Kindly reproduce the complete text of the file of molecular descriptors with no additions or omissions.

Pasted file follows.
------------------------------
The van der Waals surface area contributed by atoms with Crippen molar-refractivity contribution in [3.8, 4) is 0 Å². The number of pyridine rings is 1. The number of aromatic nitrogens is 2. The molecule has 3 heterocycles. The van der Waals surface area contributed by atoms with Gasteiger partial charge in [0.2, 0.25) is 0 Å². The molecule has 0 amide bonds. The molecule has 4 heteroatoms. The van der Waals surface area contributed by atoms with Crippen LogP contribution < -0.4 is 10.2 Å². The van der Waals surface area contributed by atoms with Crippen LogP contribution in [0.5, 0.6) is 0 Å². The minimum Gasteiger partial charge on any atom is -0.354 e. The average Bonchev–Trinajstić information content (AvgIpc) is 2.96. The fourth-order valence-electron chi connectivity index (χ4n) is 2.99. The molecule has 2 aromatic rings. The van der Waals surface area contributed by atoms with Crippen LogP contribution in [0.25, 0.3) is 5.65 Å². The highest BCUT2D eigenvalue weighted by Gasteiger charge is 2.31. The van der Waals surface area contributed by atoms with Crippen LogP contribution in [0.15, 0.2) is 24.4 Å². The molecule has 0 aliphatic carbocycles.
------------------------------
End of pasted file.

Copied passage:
The van der Waals surface area contributed by atoms with Crippen molar-refractivity contribution in [3.8, 4) is 0 Å². The number of pyridine rings is 1. The number of aromatic nitrogens is 2. The molecule has 3 heterocycles. The van der Waals surface area contributed by atoms with Gasteiger partial charge in [0.2, 0.25) is 0 Å². The molecule has 0 amide bonds. The molecule has 4 heteroatoms. The van der Waals surface area contributed by atoms with Crippen LogP contribution < -0.4 is 10.2 Å². The van der Waals surface area contributed by atoms with Crippen LogP contribution in [0.5, 0.6) is 0 Å². The minimum Gasteiger partial charge on any atom is -0.354 e. The average Bonchev–Trinajstić information content (AvgIpc) is 2.96. The fourth-order valence-electron chi connectivity index (χ4n) is 2.99. The molecule has 2 aromatic rings. The van der Waals surface area contributed by atoms with Crippen LogP contribution in [0.25, 0.3) is 5.65 Å². The highest BCUT2D eigenvalue weighted by Gasteiger charge is 2.31. The van der Waals surface area contributed by atoms with Crippen LogP contribution in [0.15, 0.2) is 24.4 Å². The molecule has 0 aliphatic carbocycles.